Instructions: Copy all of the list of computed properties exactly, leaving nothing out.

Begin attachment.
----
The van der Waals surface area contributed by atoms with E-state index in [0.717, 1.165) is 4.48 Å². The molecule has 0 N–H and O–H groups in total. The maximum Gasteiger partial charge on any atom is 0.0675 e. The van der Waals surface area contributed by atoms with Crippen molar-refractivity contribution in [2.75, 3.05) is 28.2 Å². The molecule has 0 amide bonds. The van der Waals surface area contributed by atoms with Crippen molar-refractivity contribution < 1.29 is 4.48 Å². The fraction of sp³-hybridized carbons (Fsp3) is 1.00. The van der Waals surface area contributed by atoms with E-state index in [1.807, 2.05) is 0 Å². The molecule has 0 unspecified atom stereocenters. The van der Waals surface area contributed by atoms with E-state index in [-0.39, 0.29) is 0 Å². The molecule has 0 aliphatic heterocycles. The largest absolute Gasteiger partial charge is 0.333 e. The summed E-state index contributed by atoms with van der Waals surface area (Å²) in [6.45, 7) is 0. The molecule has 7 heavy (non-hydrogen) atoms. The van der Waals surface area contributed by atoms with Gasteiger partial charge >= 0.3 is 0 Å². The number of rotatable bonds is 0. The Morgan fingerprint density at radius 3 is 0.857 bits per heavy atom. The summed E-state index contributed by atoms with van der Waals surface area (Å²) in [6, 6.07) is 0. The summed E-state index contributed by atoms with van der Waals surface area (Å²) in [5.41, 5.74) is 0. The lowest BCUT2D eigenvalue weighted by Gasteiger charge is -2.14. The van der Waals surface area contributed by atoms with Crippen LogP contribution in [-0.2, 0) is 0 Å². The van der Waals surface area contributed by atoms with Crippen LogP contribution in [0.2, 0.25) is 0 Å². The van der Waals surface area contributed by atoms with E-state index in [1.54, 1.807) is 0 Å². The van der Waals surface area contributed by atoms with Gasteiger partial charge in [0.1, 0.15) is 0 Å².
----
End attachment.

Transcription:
The van der Waals surface area contributed by atoms with E-state index in [0.717, 1.165) is 4.48 Å². The molecule has 0 N–H and O–H groups in total. The maximum Gasteiger partial charge on any atom is 0.0675 e. The van der Waals surface area contributed by atoms with Crippen molar-refractivity contribution in [2.75, 3.05) is 28.2 Å². The molecule has 0 amide bonds. The van der Waals surface area contributed by atoms with Crippen molar-refractivity contribution < 1.29 is 4.48 Å². The fraction of sp³-hybridized carbons (Fsp3) is 1.00. The van der Waals surface area contributed by atoms with E-state index in [1.807, 2.05) is 0 Å². The molecule has 0 unspecified atom stereocenters. The van der Waals surface area contributed by atoms with E-state index in [-0.39, 0.29) is 0 Å². The molecule has 0 aliphatic heterocycles. The largest absolute Gasteiger partial charge is 0.333 e. The summed E-state index contributed by atoms with van der Waals surface area (Å²) in [6.45, 7) is 0. The molecule has 7 heavy (non-hydrogen) atoms. The van der Waals surface area contributed by atoms with Gasteiger partial charge >= 0.3 is 0 Å². The number of rotatable bonds is 0. The Morgan fingerprint density at radius 3 is 0.857 bits per heavy atom. The summed E-state index contributed by atoms with van der Waals surface area (Å²) in [6, 6.07) is 0. The summed E-state index contributed by atoms with van der Waals surface area (Å²) in [5.41, 5.74) is 0. The lowest BCUT2D eigenvalue weighted by Gasteiger charge is -2.14. The van der Waals surface area contributed by atoms with Crippen LogP contribution in [-0.2, 0) is 0 Å². The van der Waals surface area contributed by atoms with Crippen LogP contribution in [0.2, 0.25) is 0 Å². The van der Waals surface area contributed by atoms with E-state index in [1.54, 1.807) is 0 Å². The van der Waals surface area contributed by atoms with Gasteiger partial charge in [0.1, 0.15) is 0 Å².